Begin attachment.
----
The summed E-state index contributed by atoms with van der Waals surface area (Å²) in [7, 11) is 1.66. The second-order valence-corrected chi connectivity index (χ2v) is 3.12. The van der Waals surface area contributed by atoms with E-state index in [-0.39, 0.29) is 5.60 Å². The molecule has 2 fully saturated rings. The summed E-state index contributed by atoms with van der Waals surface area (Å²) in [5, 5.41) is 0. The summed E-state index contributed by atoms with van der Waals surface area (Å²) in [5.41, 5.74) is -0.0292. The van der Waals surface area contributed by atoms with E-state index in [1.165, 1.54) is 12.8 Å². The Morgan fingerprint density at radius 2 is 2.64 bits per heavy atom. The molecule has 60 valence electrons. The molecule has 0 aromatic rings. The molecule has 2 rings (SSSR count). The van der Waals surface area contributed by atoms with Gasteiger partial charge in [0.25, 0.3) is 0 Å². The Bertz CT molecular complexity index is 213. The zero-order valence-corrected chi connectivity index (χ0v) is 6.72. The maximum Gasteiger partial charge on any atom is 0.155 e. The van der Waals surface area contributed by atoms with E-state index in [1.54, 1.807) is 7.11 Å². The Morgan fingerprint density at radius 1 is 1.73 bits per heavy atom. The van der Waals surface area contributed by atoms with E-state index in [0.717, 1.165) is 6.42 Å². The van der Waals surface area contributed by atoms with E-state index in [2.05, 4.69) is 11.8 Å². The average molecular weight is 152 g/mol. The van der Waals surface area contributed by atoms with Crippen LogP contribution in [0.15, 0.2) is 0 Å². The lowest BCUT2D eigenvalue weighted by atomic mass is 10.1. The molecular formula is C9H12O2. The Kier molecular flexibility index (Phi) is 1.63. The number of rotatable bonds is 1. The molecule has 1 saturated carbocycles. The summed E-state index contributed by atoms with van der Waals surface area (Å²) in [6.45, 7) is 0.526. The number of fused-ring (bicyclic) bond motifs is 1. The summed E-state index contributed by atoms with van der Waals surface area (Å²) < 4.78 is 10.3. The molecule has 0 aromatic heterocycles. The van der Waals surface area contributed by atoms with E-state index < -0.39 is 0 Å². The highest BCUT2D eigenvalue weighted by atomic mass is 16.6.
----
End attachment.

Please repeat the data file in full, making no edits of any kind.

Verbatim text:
The summed E-state index contributed by atoms with van der Waals surface area (Å²) in [7, 11) is 1.66. The second-order valence-corrected chi connectivity index (χ2v) is 3.12. The van der Waals surface area contributed by atoms with E-state index in [-0.39, 0.29) is 5.60 Å². The molecule has 2 fully saturated rings. The summed E-state index contributed by atoms with van der Waals surface area (Å²) in [5, 5.41) is 0. The summed E-state index contributed by atoms with van der Waals surface area (Å²) in [5.41, 5.74) is -0.0292. The van der Waals surface area contributed by atoms with E-state index in [1.165, 1.54) is 12.8 Å². The Morgan fingerprint density at radius 2 is 2.64 bits per heavy atom. The molecule has 60 valence electrons. The molecule has 0 aromatic rings. The molecule has 2 rings (SSSR count). The van der Waals surface area contributed by atoms with Gasteiger partial charge in [0.25, 0.3) is 0 Å². The Bertz CT molecular complexity index is 213. The zero-order valence-corrected chi connectivity index (χ0v) is 6.72. The maximum Gasteiger partial charge on any atom is 0.155 e. The van der Waals surface area contributed by atoms with E-state index in [1.54, 1.807) is 7.11 Å². The Morgan fingerprint density at radius 1 is 1.73 bits per heavy atom. The van der Waals surface area contributed by atoms with E-state index in [0.717, 1.165) is 6.42 Å². The van der Waals surface area contributed by atoms with E-state index in [2.05, 4.69) is 11.8 Å². The average molecular weight is 152 g/mol. The van der Waals surface area contributed by atoms with Crippen LogP contribution in [0.15, 0.2) is 0 Å². The lowest BCUT2D eigenvalue weighted by atomic mass is 10.1. The molecular formula is C9H12O2. The Kier molecular flexibility index (Phi) is 1.63. The number of rotatable bonds is 1. The molecule has 1 saturated carbocycles. The summed E-state index contributed by atoms with van der Waals surface area (Å²) in [6.45, 7) is 0.526. The number of fused-ring (bicyclic) bond motifs is 1. The summed E-state index contributed by atoms with van der Waals surface area (Å²) < 4.78 is 10.3. The molecule has 0 aromatic heterocycles. The van der Waals surface area contributed by atoms with E-state index < -0.39 is 0 Å². The highest BCUT2D eigenvalue weighted by atomic mass is 16.6.